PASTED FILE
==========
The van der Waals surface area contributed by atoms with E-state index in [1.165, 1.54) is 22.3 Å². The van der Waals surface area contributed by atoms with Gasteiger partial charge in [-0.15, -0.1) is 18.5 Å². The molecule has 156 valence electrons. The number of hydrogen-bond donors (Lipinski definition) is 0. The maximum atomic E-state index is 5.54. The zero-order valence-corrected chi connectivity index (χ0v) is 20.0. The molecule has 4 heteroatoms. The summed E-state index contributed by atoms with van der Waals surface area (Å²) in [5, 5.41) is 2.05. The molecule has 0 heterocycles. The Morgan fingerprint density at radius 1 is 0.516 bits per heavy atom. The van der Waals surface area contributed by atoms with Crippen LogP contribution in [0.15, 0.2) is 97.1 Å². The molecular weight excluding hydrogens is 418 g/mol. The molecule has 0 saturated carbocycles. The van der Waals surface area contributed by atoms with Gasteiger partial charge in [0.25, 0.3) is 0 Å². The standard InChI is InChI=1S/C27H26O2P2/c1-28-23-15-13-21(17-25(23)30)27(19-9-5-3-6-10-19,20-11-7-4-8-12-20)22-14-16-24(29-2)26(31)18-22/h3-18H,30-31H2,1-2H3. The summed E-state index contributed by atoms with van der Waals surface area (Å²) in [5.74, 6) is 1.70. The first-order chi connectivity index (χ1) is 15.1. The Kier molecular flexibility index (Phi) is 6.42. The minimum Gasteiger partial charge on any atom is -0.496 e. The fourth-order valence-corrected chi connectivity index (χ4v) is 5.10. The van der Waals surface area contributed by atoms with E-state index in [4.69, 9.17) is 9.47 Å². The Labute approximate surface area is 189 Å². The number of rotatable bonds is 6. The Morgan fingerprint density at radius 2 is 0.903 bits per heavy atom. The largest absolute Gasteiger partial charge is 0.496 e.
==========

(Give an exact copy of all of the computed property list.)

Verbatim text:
The van der Waals surface area contributed by atoms with E-state index in [1.165, 1.54) is 22.3 Å². The van der Waals surface area contributed by atoms with Gasteiger partial charge in [-0.15, -0.1) is 18.5 Å². The molecule has 156 valence electrons. The number of hydrogen-bond donors (Lipinski definition) is 0. The maximum atomic E-state index is 5.54. The zero-order valence-corrected chi connectivity index (χ0v) is 20.0. The molecule has 4 heteroatoms. The summed E-state index contributed by atoms with van der Waals surface area (Å²) in [5, 5.41) is 2.05. The molecule has 0 heterocycles. The Morgan fingerprint density at radius 1 is 0.516 bits per heavy atom. The van der Waals surface area contributed by atoms with Crippen LogP contribution in [0.15, 0.2) is 97.1 Å². The molecular weight excluding hydrogens is 418 g/mol. The molecule has 0 saturated carbocycles. The van der Waals surface area contributed by atoms with Gasteiger partial charge in [0.25, 0.3) is 0 Å². The standard InChI is InChI=1S/C27H26O2P2/c1-28-23-15-13-21(17-25(23)30)27(19-9-5-3-6-10-19,20-11-7-4-8-12-20)22-14-16-24(29-2)26(31)18-22/h3-18H,30-31H2,1-2H3. The summed E-state index contributed by atoms with van der Waals surface area (Å²) in [5.74, 6) is 1.70. The first-order chi connectivity index (χ1) is 15.1. The Kier molecular flexibility index (Phi) is 6.42. The minimum Gasteiger partial charge on any atom is -0.496 e. The fourth-order valence-corrected chi connectivity index (χ4v) is 5.10. The van der Waals surface area contributed by atoms with E-state index in [4.69, 9.17) is 9.47 Å². The Labute approximate surface area is 189 Å². The number of rotatable bonds is 6. The Morgan fingerprint density at radius 2 is 0.903 bits per heavy atom. The largest absolute Gasteiger partial charge is 0.496 e.